I also took a leap when I quit my job at the Longmont Chamber of Commerce. It was a stable job that supported my lifestyle, but it started to change me into a person I didn’t like. My outlook on life became one of bitter resentment and that’s not how I wanted to live. So, I honored my sense of integrity and loyalty, and gave a full months notice. I left that job with little in my savings account and nothing to fall back on.

My most recent leap was when I joined the EGCM (Equine Gestalt Coaching Method developed by Melisa Pearce) program. It was a leap of faith for me because I didn’t go in with curiosity and an attitude of “maybe I’ll do this for a living and maybe it will be a new fun thing to do with the horses”. No, I found the program, did a bit of research and less then a month later I jumped in with one goal: To become a full time EGCM practitioner. No, if’s ands or buts about it! I was going to do the program in the 18 months, then quit my job and become an entrepreneur!

“The strongest force in the human personality is the need to stay consistent with how we define ourselves” – Anthony Robbins

But wait! Weren’t each of those actions a Leap of Faith? If Anthony Robbins is correct, and I think that he is, there is no way I could have made those changes and remain true to how I defined myself before each of them. I had to change my identity first. Changing my identity was the leap of faith! This realization brings clarity to the actions that were previously considered the leaps of faith. I can now see the old identity and the new one that replaced it, and below is a description of the shift that occurred in each case.

With the man I was dating I had to let go of my Damsel identity that was so cautious about my choice of dates. I had to step out of the identity of a girl that dated a specific, in the box, finished package type of guy, and I had to move to an entirely different identity. The name that I feel fits this new identity is Gambler. I became someone who was willing to be open to dating and growing and if need be moving on. After my identity changed I was able to let go of the man I envisioned being with (finished package guy) and instead follow what I felt was inside this man: character, integrity and a good heart. This new me could date this man believing that we could grow in the same direction even if our paths separated at some point.

Did I have to change my identity to date this man? No.

Would the relationship have worked if I hadn’t? Probably not, because I would have tried to change him into what I wanted him to be and I would have tried to mold him to fit my Damsel identity, to be what I envisioned: that finished, total package. Instead I was able to enjoy the man he was as I stepped fully into my new Identity of Gambler. By being open I found a friend, a lover and a husband, and he found the space to eventually change his own identity a few times as well. The shift in beliefs, values, and rules I now held changed all my future decisions. Now we have been together for 12yrs and married for 6yrs. Needless to say I’m not disappointed with the way that Leap turned out.

With my Chamber job I thought I was following freedom and independence, when in fact, I was living the Coward identity. I held on to the secure job and consistent paycheck regardless of the negative impact to my mind, body and spirit. I had to move from the Coward to a person of integrity who followed her personal truth. For me this new identity was that of the Seeker. I also realize that establishing my Gambler identity helped with this shift as it allowed me to trust taking a chance with change.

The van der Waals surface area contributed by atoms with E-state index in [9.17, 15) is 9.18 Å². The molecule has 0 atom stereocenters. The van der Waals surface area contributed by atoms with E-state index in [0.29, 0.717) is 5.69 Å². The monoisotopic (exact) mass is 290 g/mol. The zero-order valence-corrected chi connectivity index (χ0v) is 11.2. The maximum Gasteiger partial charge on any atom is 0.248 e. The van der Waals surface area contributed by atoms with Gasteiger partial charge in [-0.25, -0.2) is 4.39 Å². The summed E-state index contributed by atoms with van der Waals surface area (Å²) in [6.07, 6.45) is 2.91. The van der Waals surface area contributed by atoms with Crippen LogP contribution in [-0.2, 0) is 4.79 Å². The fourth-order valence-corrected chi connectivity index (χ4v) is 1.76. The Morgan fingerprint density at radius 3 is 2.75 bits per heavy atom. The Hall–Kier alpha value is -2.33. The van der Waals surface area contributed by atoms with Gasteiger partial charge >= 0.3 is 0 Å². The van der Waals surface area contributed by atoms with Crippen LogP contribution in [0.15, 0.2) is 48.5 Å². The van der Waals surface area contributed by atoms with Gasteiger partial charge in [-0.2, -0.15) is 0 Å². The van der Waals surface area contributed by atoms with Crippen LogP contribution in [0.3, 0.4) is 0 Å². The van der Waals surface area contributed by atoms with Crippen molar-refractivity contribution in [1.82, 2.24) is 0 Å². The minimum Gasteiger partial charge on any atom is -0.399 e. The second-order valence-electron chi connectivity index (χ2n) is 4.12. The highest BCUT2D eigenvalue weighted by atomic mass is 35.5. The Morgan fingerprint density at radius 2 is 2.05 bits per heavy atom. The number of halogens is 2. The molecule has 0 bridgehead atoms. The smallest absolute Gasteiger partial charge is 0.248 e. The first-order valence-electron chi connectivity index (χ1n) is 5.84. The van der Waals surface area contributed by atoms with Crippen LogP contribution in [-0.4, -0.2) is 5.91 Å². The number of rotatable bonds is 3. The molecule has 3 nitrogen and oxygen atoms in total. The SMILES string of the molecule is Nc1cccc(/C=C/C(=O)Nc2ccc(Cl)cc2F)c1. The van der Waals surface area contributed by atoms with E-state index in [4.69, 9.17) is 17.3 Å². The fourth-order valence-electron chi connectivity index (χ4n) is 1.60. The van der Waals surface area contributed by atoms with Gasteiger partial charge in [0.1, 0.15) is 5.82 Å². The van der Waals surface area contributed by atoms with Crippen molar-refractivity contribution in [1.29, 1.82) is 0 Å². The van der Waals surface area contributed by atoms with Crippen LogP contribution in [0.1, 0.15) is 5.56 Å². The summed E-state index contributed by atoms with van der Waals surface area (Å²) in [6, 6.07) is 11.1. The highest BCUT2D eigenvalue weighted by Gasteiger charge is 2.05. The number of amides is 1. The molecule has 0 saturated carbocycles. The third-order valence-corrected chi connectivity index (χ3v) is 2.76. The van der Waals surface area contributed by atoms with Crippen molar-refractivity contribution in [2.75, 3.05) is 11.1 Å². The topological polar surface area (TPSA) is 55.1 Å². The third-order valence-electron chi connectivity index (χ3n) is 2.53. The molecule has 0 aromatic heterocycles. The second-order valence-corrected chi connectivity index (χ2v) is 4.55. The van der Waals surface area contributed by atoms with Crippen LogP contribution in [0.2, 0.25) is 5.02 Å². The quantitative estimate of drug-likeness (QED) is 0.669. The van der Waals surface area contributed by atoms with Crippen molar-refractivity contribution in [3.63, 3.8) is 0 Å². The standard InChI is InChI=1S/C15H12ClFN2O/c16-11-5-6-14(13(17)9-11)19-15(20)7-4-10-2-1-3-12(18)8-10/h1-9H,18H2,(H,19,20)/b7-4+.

Could I have left the chamber if I hadn’t made the shift in identity? No way! That “security” person needed her apartment, needed income and a title, and would live with resentment to keep it.

Only when the Seeker took over and I became a person of truth and integrity did leaving the Chamber even become an option. That’s because my beliefs about myself and others had changed. The rules of the game were new and different. My beliefs changed regarding how someone is supposed to move through the world, and this allowed me to see roads and opportunities that I couldn’t see before.

This leap of faith worked out really well, too. After leaving my job at the Chamber I found a career in IT that sustained me (rather well, I might add), for 8 1/2yrs. Interestingly, I wouldn’t have landed the IT position had I not previously shifted my identity to the Seeker. During the interview for a secretary position, I told the VP who was interviewing me that I would have to leave if a better job came along. I did this knowing full well my comment would likely cost me the job I was interviewing for. But I had to be honest. Surprisingly, instead of hiring me for the secretary job, they called me back to interview for an IT helpdesk position that paid more and offered much better potential for growth. By taking the leap of faith and moving into a new identity, I ended up with what the old Coward identity always craved. For the last 8 1/2yrs I have had the freedom to grow as a professional and I have more independence then ever financially, emotionally and physically.

And most recently with EGCM, I changed from a Servant identity, which manifested itself as a life long employee, to the Magician, a person who has the vision and creative abilities to realize the work that I was always meant to do. Once again I don’t think I could have changed identities from Servant to Magician if I hadn’t already adopted the identities of the Seeker and the Gambler. The decisions since that shift have all been in line with these new identities.

So after examining my personal leaps – what did I learn? I learned that it’s not how dangerous or scary the life change is, but the mindset behind it (i.e. what beliefs, values and rules are informing the decisions), which was created by my definition of self. Quitting my job was not a leap of faith. In fact, I was only able to quit my job because I had already taken the leap. In my case it was moving from an identity of Damsel, Coward and Servant to an identity of Gambler, Seeker, and Magician.

The leap of faith is an act for sure, but more then that it’s the decision to become something new; to let go of an entire aspect of self and step fully into another one without ever looking back. Stepping up and deciding to be me was, and always has been, the leap of faith. Leaving my IT job was just the next step once I hit the other side.